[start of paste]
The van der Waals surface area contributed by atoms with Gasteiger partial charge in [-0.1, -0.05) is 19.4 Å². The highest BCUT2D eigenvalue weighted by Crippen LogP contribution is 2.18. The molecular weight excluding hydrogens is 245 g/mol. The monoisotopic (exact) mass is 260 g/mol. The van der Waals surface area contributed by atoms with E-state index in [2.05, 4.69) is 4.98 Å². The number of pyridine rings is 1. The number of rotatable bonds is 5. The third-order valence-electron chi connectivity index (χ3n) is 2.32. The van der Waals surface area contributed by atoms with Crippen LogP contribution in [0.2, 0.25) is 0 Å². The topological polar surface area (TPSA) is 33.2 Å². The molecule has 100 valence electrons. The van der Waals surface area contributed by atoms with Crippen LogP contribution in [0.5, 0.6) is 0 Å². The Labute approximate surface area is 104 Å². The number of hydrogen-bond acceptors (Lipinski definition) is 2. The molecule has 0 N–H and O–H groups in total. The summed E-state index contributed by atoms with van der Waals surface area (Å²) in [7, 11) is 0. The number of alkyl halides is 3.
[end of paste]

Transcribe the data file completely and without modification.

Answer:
The van der Waals surface area contributed by atoms with Gasteiger partial charge in [-0.1, -0.05) is 19.4 Å². The highest BCUT2D eigenvalue weighted by Crippen LogP contribution is 2.18. The molecular weight excluding hydrogens is 245 g/mol. The monoisotopic (exact) mass is 260 g/mol. The van der Waals surface area contributed by atoms with E-state index in [2.05, 4.69) is 4.98 Å². The number of pyridine rings is 1. The number of rotatable bonds is 5. The third-order valence-electron chi connectivity index (χ3n) is 2.32. The van der Waals surface area contributed by atoms with Crippen LogP contribution in [0.2, 0.25) is 0 Å². The topological polar surface area (TPSA) is 33.2 Å². The molecule has 100 valence electrons. The van der Waals surface area contributed by atoms with Crippen LogP contribution in [0.5, 0.6) is 0 Å². The Labute approximate surface area is 104 Å². The number of hydrogen-bond acceptors (Lipinski definition) is 2. The molecule has 0 N–H and O–H groups in total. The summed E-state index contributed by atoms with van der Waals surface area (Å²) in [7, 11) is 0. The number of alkyl halides is 3.